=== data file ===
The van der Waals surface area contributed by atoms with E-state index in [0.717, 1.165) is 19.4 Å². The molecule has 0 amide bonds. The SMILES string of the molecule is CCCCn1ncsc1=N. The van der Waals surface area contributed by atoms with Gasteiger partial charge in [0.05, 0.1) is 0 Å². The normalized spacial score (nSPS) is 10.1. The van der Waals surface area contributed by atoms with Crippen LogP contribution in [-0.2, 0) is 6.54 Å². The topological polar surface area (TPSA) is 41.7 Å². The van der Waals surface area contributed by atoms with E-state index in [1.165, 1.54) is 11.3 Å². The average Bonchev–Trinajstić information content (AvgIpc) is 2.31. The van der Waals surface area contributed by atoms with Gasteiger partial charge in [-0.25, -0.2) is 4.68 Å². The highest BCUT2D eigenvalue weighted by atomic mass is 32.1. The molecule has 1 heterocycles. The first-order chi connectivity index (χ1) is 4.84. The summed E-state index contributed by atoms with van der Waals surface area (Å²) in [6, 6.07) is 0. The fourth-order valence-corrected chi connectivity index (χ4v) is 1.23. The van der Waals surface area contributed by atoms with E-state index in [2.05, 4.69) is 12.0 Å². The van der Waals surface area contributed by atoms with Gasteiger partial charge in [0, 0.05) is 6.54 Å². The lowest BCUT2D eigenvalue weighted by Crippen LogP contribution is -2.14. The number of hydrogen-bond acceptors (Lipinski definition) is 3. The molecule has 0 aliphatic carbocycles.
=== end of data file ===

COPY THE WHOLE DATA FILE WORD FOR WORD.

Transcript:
The van der Waals surface area contributed by atoms with E-state index in [0.717, 1.165) is 19.4 Å². The molecule has 0 amide bonds. The SMILES string of the molecule is CCCCn1ncsc1=N. The van der Waals surface area contributed by atoms with Gasteiger partial charge in [0.05, 0.1) is 0 Å². The normalized spacial score (nSPS) is 10.1. The van der Waals surface area contributed by atoms with Crippen LogP contribution in [-0.2, 0) is 6.54 Å². The topological polar surface area (TPSA) is 41.7 Å². The van der Waals surface area contributed by atoms with E-state index in [1.165, 1.54) is 11.3 Å². The average Bonchev–Trinajstić information content (AvgIpc) is 2.31. The van der Waals surface area contributed by atoms with Gasteiger partial charge in [-0.25, -0.2) is 4.68 Å². The highest BCUT2D eigenvalue weighted by atomic mass is 32.1. The molecule has 1 heterocycles. The first-order chi connectivity index (χ1) is 4.84. The summed E-state index contributed by atoms with van der Waals surface area (Å²) in [6, 6.07) is 0. The fourth-order valence-corrected chi connectivity index (χ4v) is 1.23. The van der Waals surface area contributed by atoms with E-state index in [2.05, 4.69) is 12.0 Å². The van der Waals surface area contributed by atoms with Gasteiger partial charge in [0, 0.05) is 6.54 Å². The lowest BCUT2D eigenvalue weighted by Crippen LogP contribution is -2.14. The number of hydrogen-bond acceptors (Lipinski definition) is 3. The molecule has 0 aliphatic carbocycles.